I’ve been playing Hadean Lands by Andrew Plotkin, a parser-based interactive fiction game that I backed on Kickstarter in 2010. It was just released; almost four years is a long time to wait for an IF game, but with this game’s complexity I can understand what took so long.
The game is an exploration of alchemical processes. It follows the tradition of steampunk and Jonathan Strange & Mr Norrell, among others, by examining a society in which a form of magic exists from a speculative fiction perspective: it’s set on a “marcher,” an alchemical spaceship, where you are a mysterious “swabbie” after a mysterious accident. At the same time, it’s a stunningly well-implemented work of IF programming.
Continue reading Hadean Lands
I’ve just gotten around to playing “Fine-Tuned,” a 2001 work of interactive fiction by Dennis Jerz. It’s a fun piece about a 1920s dandy with an automobile and an opera singer given a strange job. I’m about halfway through, and the game reportedly ends in a cliffhanger (which is disappointing), but so far I’m impressed at how excellently the game puts me into the heads of its characters.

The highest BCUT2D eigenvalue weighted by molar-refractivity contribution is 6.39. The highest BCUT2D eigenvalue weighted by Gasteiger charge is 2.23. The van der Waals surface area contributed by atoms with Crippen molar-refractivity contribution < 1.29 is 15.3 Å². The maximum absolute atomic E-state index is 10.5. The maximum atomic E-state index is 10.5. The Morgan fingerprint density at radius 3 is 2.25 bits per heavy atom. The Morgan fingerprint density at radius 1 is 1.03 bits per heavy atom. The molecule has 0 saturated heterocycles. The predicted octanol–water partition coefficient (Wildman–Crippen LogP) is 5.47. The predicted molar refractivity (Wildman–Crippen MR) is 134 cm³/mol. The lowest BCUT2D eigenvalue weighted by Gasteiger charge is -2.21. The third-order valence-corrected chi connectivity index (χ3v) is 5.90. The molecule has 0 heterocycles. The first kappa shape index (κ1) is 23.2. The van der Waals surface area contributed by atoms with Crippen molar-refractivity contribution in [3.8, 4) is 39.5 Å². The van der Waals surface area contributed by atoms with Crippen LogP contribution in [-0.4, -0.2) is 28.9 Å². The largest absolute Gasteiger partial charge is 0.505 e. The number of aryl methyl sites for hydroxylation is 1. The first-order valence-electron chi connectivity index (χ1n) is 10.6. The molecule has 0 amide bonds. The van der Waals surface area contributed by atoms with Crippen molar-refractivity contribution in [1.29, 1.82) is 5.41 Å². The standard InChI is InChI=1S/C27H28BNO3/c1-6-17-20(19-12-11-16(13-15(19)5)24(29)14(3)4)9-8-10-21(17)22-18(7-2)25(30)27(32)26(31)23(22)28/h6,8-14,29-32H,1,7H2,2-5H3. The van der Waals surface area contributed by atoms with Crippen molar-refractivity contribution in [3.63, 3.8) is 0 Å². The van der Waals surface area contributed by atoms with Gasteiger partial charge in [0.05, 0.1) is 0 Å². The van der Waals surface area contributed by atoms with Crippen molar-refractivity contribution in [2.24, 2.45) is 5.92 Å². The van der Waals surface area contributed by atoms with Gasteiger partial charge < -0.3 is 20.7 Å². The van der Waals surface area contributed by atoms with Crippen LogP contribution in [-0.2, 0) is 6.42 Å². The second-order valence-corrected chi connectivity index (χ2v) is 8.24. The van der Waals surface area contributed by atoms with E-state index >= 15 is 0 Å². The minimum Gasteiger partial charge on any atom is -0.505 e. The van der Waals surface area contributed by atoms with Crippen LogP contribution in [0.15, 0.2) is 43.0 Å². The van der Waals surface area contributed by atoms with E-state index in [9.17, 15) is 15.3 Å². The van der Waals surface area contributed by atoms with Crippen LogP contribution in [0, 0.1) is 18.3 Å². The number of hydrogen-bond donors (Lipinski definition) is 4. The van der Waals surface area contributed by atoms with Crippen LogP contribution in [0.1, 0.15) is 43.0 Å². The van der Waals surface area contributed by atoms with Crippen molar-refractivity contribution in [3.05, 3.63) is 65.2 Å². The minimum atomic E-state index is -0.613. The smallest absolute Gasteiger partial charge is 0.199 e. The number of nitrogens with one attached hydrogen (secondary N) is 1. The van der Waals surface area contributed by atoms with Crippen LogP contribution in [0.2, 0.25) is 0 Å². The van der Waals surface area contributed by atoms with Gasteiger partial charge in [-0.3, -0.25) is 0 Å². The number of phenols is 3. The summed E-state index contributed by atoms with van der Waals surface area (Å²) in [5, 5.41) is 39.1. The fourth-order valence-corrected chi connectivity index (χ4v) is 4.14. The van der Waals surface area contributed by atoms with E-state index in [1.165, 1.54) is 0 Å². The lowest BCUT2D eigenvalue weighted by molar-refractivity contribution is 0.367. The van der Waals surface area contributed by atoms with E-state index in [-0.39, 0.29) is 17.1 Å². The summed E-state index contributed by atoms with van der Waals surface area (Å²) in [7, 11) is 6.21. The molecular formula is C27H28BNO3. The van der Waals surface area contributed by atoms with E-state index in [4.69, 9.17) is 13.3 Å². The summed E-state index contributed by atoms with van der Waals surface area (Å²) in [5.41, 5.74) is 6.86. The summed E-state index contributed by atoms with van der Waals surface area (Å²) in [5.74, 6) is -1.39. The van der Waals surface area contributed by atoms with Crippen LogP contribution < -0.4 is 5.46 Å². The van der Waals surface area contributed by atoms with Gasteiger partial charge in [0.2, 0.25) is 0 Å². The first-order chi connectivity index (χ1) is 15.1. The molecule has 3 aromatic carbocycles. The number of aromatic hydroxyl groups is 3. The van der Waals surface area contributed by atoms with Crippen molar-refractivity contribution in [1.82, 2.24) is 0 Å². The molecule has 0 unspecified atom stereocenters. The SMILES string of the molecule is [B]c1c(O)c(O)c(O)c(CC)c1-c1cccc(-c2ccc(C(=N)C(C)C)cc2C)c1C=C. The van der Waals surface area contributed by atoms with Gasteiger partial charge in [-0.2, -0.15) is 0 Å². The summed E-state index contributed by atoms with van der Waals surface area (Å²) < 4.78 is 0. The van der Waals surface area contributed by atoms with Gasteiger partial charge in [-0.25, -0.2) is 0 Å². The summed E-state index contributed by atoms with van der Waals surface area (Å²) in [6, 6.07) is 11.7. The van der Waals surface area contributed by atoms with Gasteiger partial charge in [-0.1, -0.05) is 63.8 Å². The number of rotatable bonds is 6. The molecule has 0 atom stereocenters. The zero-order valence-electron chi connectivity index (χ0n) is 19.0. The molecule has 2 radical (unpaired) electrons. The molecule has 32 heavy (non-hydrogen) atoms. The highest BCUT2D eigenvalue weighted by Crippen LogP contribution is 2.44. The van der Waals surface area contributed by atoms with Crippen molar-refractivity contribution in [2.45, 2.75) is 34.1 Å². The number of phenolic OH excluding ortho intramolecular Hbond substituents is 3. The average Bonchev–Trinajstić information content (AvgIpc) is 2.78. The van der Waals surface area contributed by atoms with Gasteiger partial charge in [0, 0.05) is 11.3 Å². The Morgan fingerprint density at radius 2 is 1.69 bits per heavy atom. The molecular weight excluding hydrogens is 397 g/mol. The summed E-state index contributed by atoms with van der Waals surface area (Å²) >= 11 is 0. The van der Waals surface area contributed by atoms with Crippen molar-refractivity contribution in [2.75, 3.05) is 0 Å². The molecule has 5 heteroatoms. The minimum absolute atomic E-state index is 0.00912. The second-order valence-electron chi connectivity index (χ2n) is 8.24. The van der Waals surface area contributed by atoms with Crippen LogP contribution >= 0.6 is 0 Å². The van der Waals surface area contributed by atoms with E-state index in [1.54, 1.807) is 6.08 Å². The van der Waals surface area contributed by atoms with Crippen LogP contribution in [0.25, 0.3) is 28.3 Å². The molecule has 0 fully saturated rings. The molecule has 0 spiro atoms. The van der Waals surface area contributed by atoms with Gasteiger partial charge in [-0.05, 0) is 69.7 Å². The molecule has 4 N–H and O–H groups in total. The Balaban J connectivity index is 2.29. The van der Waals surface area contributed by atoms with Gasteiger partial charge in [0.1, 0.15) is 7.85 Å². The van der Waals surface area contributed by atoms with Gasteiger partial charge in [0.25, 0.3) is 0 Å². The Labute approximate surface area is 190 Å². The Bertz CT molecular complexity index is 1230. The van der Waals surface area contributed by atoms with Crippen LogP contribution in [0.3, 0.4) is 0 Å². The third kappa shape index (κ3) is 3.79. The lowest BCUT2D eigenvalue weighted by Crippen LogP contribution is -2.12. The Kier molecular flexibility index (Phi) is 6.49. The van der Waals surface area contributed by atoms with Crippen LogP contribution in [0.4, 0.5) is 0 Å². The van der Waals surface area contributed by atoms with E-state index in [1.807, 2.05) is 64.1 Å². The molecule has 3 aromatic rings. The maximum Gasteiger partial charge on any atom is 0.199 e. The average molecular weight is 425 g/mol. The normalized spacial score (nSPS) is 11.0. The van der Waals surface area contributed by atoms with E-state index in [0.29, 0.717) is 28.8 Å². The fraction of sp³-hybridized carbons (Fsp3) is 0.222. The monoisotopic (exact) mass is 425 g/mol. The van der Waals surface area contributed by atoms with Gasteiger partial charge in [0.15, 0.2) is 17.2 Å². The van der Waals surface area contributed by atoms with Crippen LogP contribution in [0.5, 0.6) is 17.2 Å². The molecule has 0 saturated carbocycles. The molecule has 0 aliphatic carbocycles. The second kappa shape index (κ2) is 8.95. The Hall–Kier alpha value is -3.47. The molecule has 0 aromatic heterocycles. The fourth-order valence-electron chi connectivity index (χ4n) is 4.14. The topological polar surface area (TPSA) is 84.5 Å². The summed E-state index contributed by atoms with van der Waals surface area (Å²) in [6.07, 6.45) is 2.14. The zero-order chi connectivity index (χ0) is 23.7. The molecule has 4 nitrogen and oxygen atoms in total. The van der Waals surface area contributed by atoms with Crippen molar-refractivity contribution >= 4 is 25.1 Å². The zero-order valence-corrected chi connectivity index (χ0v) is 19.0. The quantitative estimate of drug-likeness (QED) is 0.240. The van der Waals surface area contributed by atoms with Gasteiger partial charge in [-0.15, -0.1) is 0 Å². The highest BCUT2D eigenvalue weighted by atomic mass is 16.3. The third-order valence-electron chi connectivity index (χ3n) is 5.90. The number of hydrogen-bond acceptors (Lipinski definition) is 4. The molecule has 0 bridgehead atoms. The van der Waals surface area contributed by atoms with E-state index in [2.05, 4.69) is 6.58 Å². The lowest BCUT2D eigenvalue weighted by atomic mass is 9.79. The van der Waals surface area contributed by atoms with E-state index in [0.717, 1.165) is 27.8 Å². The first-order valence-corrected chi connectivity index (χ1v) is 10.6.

I’ve had a shift in my gaming tastes over the years. There was a time when I most wanted story from my games; that is to say, a narrative, an interesting series of events that needed not be too interactive. These days, however, I’m most interested in character and setting; I want to be an interesting person and/or explore an interesting world. Oh, I still want a good story, but it’s now third on my list of priorities instead of first.
“Fine-Tuned” does an amazing job of letting you roleplay its characters. Miss Melody Sweet, the opera singer, is proper and polite yet independent and practical, and playing her is a pleasant joy. However, it’s Troy Sterling, a daredevil-for-hire(-in-training) and all-around likeable guy, who steals the show. There’s an early sequence where Sterling, controlled by the player, drives to town, pausing only to clean up litter, rescue a baby bird, and wave to a passerby. It’s a joy playing the cheery and friendly Sterling. Read along in this edited transcript:
Continue reading Fine-Tuned: Being Troy Sterling